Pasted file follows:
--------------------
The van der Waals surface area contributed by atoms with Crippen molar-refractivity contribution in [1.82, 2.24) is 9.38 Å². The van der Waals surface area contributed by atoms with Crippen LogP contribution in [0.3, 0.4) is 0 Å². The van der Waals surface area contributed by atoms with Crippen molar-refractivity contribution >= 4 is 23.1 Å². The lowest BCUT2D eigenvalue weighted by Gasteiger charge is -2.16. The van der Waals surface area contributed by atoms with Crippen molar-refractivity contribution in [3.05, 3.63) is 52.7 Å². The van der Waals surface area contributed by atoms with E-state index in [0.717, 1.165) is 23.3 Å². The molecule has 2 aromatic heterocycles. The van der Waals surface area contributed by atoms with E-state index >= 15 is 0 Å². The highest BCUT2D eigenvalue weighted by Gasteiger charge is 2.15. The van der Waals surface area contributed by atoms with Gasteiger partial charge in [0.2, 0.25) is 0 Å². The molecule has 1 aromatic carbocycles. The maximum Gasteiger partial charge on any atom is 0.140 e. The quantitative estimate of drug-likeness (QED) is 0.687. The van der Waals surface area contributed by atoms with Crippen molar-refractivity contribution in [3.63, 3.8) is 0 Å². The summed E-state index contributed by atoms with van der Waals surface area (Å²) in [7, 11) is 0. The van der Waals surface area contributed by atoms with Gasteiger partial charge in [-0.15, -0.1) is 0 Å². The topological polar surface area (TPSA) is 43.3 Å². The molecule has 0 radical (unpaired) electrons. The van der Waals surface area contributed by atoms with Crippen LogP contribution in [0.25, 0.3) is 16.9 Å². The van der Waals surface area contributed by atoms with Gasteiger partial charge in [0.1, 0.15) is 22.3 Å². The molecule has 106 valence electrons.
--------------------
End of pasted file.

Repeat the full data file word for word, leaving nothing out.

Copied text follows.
The van der Waals surface area contributed by atoms with Crippen molar-refractivity contribution in [1.82, 2.24) is 9.38 Å². The van der Waals surface area contributed by atoms with Crippen LogP contribution in [0.3, 0.4) is 0 Å². The van der Waals surface area contributed by atoms with Crippen molar-refractivity contribution >= 4 is 23.1 Å². The lowest BCUT2D eigenvalue weighted by Gasteiger charge is -2.16. The van der Waals surface area contributed by atoms with Crippen molar-refractivity contribution in [3.05, 3.63) is 52.7 Å². The van der Waals surface area contributed by atoms with E-state index in [0.717, 1.165) is 23.3 Å². The molecule has 2 aromatic heterocycles. The van der Waals surface area contributed by atoms with E-state index >= 15 is 0 Å². The highest BCUT2D eigenvalue weighted by Gasteiger charge is 2.15. The van der Waals surface area contributed by atoms with Gasteiger partial charge in [0.2, 0.25) is 0 Å². The molecule has 1 aromatic carbocycles. The maximum Gasteiger partial charge on any atom is 0.140 e. The quantitative estimate of drug-likeness (QED) is 0.687. The van der Waals surface area contributed by atoms with Crippen molar-refractivity contribution in [3.63, 3.8) is 0 Å². The summed E-state index contributed by atoms with van der Waals surface area (Å²) in [7, 11) is 0. The van der Waals surface area contributed by atoms with Gasteiger partial charge in [-0.15, -0.1) is 0 Å². The topological polar surface area (TPSA) is 43.3 Å². The molecule has 0 radical (unpaired) electrons. The van der Waals surface area contributed by atoms with Crippen LogP contribution in [0.25, 0.3) is 16.9 Å². The van der Waals surface area contributed by atoms with Gasteiger partial charge in [0.1, 0.15) is 22.3 Å². The molecule has 106 valence electrons.